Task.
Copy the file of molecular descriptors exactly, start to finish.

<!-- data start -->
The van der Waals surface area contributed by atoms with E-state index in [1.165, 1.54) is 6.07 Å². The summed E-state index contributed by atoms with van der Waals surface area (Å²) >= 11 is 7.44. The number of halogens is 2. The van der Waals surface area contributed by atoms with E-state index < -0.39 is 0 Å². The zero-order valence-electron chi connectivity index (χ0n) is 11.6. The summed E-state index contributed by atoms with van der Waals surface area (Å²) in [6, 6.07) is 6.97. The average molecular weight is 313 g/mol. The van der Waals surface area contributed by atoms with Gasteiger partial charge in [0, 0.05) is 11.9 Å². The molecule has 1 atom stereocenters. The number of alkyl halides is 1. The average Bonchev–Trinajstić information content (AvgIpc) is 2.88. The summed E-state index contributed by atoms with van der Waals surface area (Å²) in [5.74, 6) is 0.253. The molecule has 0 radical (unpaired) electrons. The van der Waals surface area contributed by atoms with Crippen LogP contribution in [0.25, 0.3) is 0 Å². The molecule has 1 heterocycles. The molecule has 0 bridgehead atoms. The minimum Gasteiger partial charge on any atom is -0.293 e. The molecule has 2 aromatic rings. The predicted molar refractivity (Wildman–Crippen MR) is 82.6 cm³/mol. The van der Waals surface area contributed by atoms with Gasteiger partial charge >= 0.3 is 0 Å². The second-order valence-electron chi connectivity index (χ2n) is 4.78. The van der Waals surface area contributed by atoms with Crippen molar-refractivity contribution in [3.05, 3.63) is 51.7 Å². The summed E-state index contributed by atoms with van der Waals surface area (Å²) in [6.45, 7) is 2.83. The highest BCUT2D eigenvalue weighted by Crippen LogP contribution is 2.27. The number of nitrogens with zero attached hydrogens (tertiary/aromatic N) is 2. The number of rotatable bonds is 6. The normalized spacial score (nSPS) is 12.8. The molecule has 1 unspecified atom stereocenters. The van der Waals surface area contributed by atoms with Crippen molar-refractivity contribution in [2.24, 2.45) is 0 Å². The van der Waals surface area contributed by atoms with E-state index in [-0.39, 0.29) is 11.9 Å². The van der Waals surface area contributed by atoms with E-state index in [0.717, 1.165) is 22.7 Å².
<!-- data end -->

The van der Waals surface area contributed by atoms with E-state index in [1.165, 1.54) is 6.07 Å². The summed E-state index contributed by atoms with van der Waals surface area (Å²) >= 11 is 7.44. The number of halogens is 2. The van der Waals surface area contributed by atoms with E-state index < -0.39 is 0 Å². The zero-order valence-electron chi connectivity index (χ0n) is 11.6. The summed E-state index contributed by atoms with van der Waals surface area (Å²) in [6, 6.07) is 6.97. The average molecular weight is 313 g/mol. The van der Waals surface area contributed by atoms with Gasteiger partial charge in [0, 0.05) is 11.9 Å². The molecule has 1 atom stereocenters. The number of alkyl halides is 1. The average Bonchev–Trinajstić information content (AvgIpc) is 2.88. The summed E-state index contributed by atoms with van der Waals surface area (Å²) in [5.74, 6) is 0.253. The molecule has 0 radical (unpaired) electrons. The van der Waals surface area contributed by atoms with Crippen LogP contribution in [0.25, 0.3) is 0 Å². The molecule has 1 heterocycles. The molecule has 0 bridgehead atoms. The minimum Gasteiger partial charge on any atom is -0.293 e. The molecule has 2 aromatic rings. The predicted molar refractivity (Wildman–Crippen MR) is 82.6 cm³/mol. The van der Waals surface area contributed by atoms with Gasteiger partial charge >= 0.3 is 0 Å². The second-order valence-electron chi connectivity index (χ2n) is 4.78. The van der Waals surface area contributed by atoms with Crippen molar-refractivity contribution in [3.05, 3.63) is 51.7 Å². The summed E-state index contributed by atoms with van der Waals surface area (Å²) in [6.45, 7) is 2.83. The highest BCUT2D eigenvalue weighted by Crippen LogP contribution is 2.27. The number of nitrogens with zero attached hydrogens (tertiary/aromatic N) is 2. The number of rotatable bonds is 6. The normalized spacial score (nSPS) is 12.8. The molecule has 1 unspecified atom stereocenters. The van der Waals surface area contributed by atoms with Crippen molar-refractivity contribution in [2.24, 2.45) is 0 Å². The van der Waals surface area contributed by atoms with E-state index in [-0.39, 0.29) is 11.9 Å². The van der Waals surface area contributed by atoms with E-state index in [0.717, 1.165) is 22.7 Å².